Kate Ensign-Lewis - December 22, 2011
Celebrate Christmas by re-enacting the story of Christmas itself – the Nativity.
What better way to bring in the true spirit of Christmas than reminding the family the reason for our celebration?
Unfortunately, children sometimes lose interest faster than we would like. The key is to keep it simple. Here are some other tips.
Use as many fun props as possible. Baby doll as Jesus, Dad as donkey, faux gold and trinkets for the wise men to hold and present, a pet dog or stuffed animals as sheep for the shepherds, wings and glitter for the angel, etc., will all add interest and excitement for the children involved. Dress ups can be easily made with bathrobes and towels.
Allow the children to exhibit their talents. If you have one that can play a Christmas song on a musical instrument, work it into the program. If one of them likes to read, help them to be the narrator.
Have one of the adults be the “director.” Make sure one of the adults can whisper or remind children of their lines and give direction to them. (This can be the narrator.)
We’ve given you a couple options. You can follow the part-scripture, part-paraphrase scripts (for younger children) that have more songs from the Children’s Songbook. Or, read the script that outlines as the scriptures tell it (for a closer reading), which has a mixture of children’s songs and traditional Christmas songs; this script would work best with children mostly 9 and up. The songs suggested may be cut if you think they will be too difficult. Consider using songs you know your children have been learning in Primary or other places.
LDS Living - December 15, 2011
Vote for your favorite Christmas hymn!
A few months ago LDS Living held a contest called The "Favoritest" Hymn of All where readers voted for their favorite song in the hymn book. (Click on the link to find out the winner of that poll!) Today we're doing the same thing, but with Christmas songs. Vote below for your most-loved Christmas hymn, and leave a comment of your favorite secular (or non-hymn) song.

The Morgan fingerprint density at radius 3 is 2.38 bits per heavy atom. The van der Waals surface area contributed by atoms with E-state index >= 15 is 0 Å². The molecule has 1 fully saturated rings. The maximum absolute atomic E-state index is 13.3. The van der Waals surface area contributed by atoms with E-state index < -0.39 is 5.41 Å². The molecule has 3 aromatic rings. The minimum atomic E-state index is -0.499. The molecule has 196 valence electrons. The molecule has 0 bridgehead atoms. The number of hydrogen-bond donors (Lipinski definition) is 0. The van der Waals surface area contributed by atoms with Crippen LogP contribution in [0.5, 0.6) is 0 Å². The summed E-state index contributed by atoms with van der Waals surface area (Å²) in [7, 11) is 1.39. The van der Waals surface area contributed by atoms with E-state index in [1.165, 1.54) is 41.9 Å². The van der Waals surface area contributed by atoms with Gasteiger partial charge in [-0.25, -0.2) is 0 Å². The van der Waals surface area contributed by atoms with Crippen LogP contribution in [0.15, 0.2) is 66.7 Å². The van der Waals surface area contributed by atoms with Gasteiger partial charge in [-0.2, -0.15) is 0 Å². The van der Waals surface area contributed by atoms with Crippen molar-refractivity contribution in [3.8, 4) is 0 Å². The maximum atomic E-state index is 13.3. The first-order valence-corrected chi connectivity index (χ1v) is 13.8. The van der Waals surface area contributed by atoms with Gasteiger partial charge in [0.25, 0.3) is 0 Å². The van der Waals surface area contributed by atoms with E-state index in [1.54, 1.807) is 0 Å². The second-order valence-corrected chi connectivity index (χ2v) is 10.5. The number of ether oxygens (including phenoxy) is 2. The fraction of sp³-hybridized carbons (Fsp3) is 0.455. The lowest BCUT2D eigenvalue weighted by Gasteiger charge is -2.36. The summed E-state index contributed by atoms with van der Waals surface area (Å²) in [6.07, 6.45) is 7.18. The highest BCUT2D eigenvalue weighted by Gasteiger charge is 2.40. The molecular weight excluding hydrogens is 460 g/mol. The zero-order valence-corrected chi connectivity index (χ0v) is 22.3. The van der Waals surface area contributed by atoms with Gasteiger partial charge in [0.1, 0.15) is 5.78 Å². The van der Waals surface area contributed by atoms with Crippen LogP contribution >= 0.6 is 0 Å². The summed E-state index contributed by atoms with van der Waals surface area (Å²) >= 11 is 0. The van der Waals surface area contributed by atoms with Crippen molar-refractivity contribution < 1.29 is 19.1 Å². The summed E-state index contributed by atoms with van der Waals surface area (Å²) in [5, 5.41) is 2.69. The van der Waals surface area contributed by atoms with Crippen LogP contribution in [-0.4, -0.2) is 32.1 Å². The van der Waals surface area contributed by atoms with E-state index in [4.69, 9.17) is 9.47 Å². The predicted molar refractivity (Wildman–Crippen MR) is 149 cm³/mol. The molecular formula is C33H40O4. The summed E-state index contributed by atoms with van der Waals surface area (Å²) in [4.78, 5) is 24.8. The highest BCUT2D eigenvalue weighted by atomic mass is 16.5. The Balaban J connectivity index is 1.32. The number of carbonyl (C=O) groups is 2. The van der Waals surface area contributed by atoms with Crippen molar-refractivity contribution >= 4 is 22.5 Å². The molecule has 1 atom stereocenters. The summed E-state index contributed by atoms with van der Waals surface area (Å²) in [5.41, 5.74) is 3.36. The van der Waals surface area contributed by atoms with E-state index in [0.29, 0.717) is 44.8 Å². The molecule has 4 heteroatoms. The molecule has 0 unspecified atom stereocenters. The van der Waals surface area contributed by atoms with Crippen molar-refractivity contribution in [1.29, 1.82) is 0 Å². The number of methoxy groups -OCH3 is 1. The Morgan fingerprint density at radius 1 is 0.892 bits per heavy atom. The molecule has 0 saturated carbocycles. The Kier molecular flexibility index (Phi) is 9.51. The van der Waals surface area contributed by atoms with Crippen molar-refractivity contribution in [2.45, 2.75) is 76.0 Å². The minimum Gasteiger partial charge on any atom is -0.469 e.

Emily Watts - December 07, 2011
I’ve been in the LDS publishing industry a long time, so a lot of books have washed over me through the years. Many have inspired me, uplifted me, and helped shape my testimony. But few have truly changed the way I see the world.
Increase in Learning, by Elder David A. Bednar, is one of those few. Its basic premise, that the answers to all of our questions are found in the truths of the gospel, is deceptively simple. It’s one thing to believe the answers are there. It’s quite another to figure out how to find them.
What this book does is give me a new way to approach the questions I’m asking. It helps me understand how to go deeper, both in my studying and in my praying. It gives me tools and makes me want to learn, to explore, to ponder—and I’ve got to admit, I don’t always feel that way. As Elder Bednar tells one young man on the DVD, “If this has taken you out of your comfort zone, I am deliriously happy!”